November 20, 1997 archive
The Tumbleweed; a Christmas Story
Many years ago, when my son was 4 and I was struggling to make ends meet, I couldn’t afford a tree for Christmas. I was so distraught, and felt like a failure not being able to get a tree for my precious boy. At that time there were no charities that gave out trees and gifts for the financially challenged, and I was way too proud to go to my parents for help.
On the evening of the 23rd, on my way home from work at a guest ranch in a small Wyoming town, the largest tumbleweed I had ever seen blew across the road in front of me. Inspiration fell upon me like the proverbial ton of bricks. I knew I had to have that tumbleweed! I pulled my pick-up over to the side of the road, and chased the tumbleweed to a snaggled end at a barbed wire fence. Wresting my prize from the fence, I realized the tumbleweed was a full 6 feet in diameter and at least 4 feet tall. After depositing my new found friend in the camper-covered bed of my old pick-up, I sped home.
Both the babysitter and my son looked at me as if I had lost my mind when I brought the giant ball of tangles into the house. I hurriedly paid the sitter, and fed my son dinner. After putting him to bed, I took the tumbleweed downstairs and spray-painted it gloss red. I left it to dry overnight.
Christmas Eve was usually a big day in my family and I wanted it to be good for my son too. After breakfast I brought the shiny, bright transformed tumbleweed upstairs to decorate it for our tree. I dropped little blinky lights into the glossy globe and handed my son a box of foil tinsle, which he proceeded to throw at the tumbleweed. He was ecstatic! What fun he had tossing the shiny, slick stuff at the tumbleweed, me, the cat, and even on the windowsills.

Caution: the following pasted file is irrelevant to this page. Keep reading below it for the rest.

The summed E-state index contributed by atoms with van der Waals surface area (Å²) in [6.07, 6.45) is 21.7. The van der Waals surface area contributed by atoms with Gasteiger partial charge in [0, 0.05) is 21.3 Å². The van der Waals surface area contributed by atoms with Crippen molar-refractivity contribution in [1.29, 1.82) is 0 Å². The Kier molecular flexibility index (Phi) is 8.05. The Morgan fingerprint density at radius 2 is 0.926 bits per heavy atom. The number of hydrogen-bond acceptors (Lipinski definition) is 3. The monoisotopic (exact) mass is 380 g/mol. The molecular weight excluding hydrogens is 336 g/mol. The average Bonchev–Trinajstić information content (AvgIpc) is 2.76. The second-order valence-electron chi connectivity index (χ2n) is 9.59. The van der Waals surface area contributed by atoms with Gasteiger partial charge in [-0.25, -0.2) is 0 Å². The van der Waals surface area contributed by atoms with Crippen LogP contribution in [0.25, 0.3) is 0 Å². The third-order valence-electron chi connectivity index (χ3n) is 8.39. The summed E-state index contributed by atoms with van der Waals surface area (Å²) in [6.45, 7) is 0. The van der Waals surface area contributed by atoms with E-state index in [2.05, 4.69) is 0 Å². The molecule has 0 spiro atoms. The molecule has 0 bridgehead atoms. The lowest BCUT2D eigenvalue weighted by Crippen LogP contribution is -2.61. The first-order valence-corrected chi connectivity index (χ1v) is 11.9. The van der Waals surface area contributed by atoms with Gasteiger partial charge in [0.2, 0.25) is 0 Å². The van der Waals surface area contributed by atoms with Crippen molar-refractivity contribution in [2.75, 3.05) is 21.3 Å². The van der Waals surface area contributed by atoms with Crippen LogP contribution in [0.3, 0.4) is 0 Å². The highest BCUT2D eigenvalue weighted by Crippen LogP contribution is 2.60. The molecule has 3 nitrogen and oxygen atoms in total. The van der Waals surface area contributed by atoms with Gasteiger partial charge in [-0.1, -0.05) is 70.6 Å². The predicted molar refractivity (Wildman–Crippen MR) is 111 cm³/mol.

Laughing and playing and having fun, my son didn’t know that we were really broke, and that Santa probably wouldn’t make it to our house. The doorbell rang. I opened the door to find my dad standing there with several boxes of food and wrapped packages for us. My son ran excitedly to his beloved granddad, and pulled him to see the “Christmas weed” as he called it. Smiling and giggly my son gave his granddad a hand full of tinsle and showed him how to throw it. My dear dad turned to me with tears running down his face, and said he didn’t realize how strapped we were, but was proud of me for finding something for my most loved son.
Now, many years later, we still talk of the “Christmas weed” and how it brought my son, my dad and me closer together. It’s my fondest Christmas memory.
— Submitted by Renee McCarty.